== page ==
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Opinion, commentary, and analysis on everything that makes the U.S. housing economy tick -- not to mention the ghosts in the machine, too. Written by HW's team of editors and reporters each business day.
Lending

This is why reverse mortgage servicers need a foreclosure moratoria

Waiting on HUD policy

December 11, 2014

Earlier this week, HousingWire’s blog cited an open letter from a homeowner who spoke to the challenges he’s faced in trying to work with Ocwen Financial Services, a mortgage servicer with a troubled history. As HousingWire readers know, Ocwen was on a buying binge of mortgage servicing rights until the New York Department of Financial Services put the brakes on a deal with Wells Fargo Bank. Apparently, the regulator felt the bank needed to assess if it had the capacity to provide its current customers with competent customer service, let alone take on tens of thousands of new customers, some of whom are in the middle of modifications with their current servicers.

The HousingWire post raises some important questions about the continuing dysfunction homeowners see from their mortgage servicer, the role of the media in exposing these types of practices, and what happens to the homeowners whose horror stories aren’t covered by the media?

A proposed bank merger provides a good context for these questions. OneWest Bank, the former IndyMac, which was the 3rd largest bank failure with a $10 billion+ price tag to the FDIC’s Insurance Fund, is asking bank regulators to let it merge with CIT Group creating a Systemically Important Financial Institution (SIFI). If you haven’t heard of CIT, it has a similar record to IndyMac, having received a $2.3 billion “investment” by the Treasury Department via TARP in 2008. About a year later, CIT filed bankruptcy, meaning the $2.3 billion “investment” became an involuntary “gift” from the US taxpayer, never to be repaid.

Despite the fact that the banks should be under extra scrutiny as they propose merging, OneWest has been foreclosing on senior homeowners whose reverse mortgages are serviced by a OneWest subsidiary, disarmingly named Financial Freedom. In Texas, OneWest started to foreclose on a 103-year-old senior woman because she had allowed her insurance to lapse.  Despite buying her force-placed insurance, OneWest also tried to foreclose on her. Well, they tried until the media reported about it.  Then, magically, the bank filed a motion to dismiss the foreclosure case this week.

In another example, American Banker reported in November on two separate cases of widowed seniors who were also going to be foreclosed on by OneWest. In their cases, their husbands, who were on the reverse mortgages, had passed away, and OneWest was trying to foreclose on their surviving spouses.  A federal judge has ordered HUD to craft a policy to address the problem of widows being foreclosed on when they aren’t listed on the reverse mortgage. But while homeowners wait on HUD, OneWest was moving to foreclose. A more recent update in Mortgage Servicing News suggests that OneWest is no longer moving forward on one of the woman’s cases (at least for now), but it appears the other one (a 73-year-old with severe heart disease) is still in limbo.  Would OneWest have already thrown these seniors out of their homes, absent media attention?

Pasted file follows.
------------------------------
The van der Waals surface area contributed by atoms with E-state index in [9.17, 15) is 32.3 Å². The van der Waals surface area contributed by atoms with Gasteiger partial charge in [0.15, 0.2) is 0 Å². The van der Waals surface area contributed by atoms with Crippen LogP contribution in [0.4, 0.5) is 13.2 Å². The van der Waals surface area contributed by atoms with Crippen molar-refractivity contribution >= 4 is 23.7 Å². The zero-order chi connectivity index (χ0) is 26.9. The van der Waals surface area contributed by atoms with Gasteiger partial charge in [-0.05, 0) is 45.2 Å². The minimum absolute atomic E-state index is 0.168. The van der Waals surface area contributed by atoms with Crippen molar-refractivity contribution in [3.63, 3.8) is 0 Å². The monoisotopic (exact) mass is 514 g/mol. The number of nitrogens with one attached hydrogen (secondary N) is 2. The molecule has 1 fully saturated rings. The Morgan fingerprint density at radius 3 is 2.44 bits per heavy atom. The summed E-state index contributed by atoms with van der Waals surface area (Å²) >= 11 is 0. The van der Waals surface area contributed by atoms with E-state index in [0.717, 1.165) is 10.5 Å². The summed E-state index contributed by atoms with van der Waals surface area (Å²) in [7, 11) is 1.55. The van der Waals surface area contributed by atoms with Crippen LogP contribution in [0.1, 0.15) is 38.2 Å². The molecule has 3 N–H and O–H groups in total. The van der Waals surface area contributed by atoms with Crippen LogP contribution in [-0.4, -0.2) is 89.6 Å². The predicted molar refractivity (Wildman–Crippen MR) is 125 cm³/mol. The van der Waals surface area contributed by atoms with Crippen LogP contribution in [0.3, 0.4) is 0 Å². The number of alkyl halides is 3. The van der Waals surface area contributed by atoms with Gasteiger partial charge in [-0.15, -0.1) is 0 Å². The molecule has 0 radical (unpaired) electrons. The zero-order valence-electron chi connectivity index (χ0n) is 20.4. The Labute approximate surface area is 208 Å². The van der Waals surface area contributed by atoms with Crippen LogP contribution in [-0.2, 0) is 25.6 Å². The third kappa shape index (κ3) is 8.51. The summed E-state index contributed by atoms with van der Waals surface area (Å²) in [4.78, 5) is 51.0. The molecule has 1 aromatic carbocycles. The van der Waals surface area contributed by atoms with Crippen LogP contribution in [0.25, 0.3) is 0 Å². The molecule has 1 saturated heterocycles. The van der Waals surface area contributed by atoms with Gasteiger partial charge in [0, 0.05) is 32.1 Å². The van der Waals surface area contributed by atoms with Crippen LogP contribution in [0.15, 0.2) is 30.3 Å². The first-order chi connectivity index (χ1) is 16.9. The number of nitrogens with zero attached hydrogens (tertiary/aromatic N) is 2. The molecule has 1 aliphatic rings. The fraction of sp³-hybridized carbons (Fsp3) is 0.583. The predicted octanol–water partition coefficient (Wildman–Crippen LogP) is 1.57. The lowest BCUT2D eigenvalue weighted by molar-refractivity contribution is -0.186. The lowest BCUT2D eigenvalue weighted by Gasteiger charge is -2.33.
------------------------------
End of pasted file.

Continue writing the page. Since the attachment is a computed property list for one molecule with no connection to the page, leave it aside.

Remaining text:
That brings us to our last question: How many other homeowners, including widowed spouses (who are waiting on HUD to write a policy), are facing foreclosure at the hands of OneWest bank? 

We asked HUD for this information, but haven’t yet heard back. 

If their cases aren’t covered by the media, will they lose their homes? 

Why aren’t regulators like HUD or the CFPB asking OneWest for an audit of its foreclosure practices related to senior borrowers, non borrower spouses and heirs? 

The fact that this problem disproportionately affects seniors and women (both protected classes) also raises serious fair housing concerns, which regulators should examine. Until HUD develops a policy on this issue, OneWest and other reverse mortgage servicers should implement a moratorium on foreclosing on surviving spouses.

For every homeowner who has their story covered, there are countless others whose stories won’t be told, especially in the reverse mortgage context wherein a grieving spouse may not think to call their local media as their bank tries to take their home from them. That’s where bank regulators should play an important role in ferreting out bad behavior and holding them accountable.

The Federal Reserve and the Office of the Comptroller of the Currency, the two bank regulators who are reviewing the OneWest/CIT Group merger, have a responsibility to review these issues closely as they examine this proposed merger. Our coalition, along with more than 50 other organizations opposing this merger, are asking the regulators to hold public hearings about this merger in Los Angeles as part of its due diligence in this merger process.

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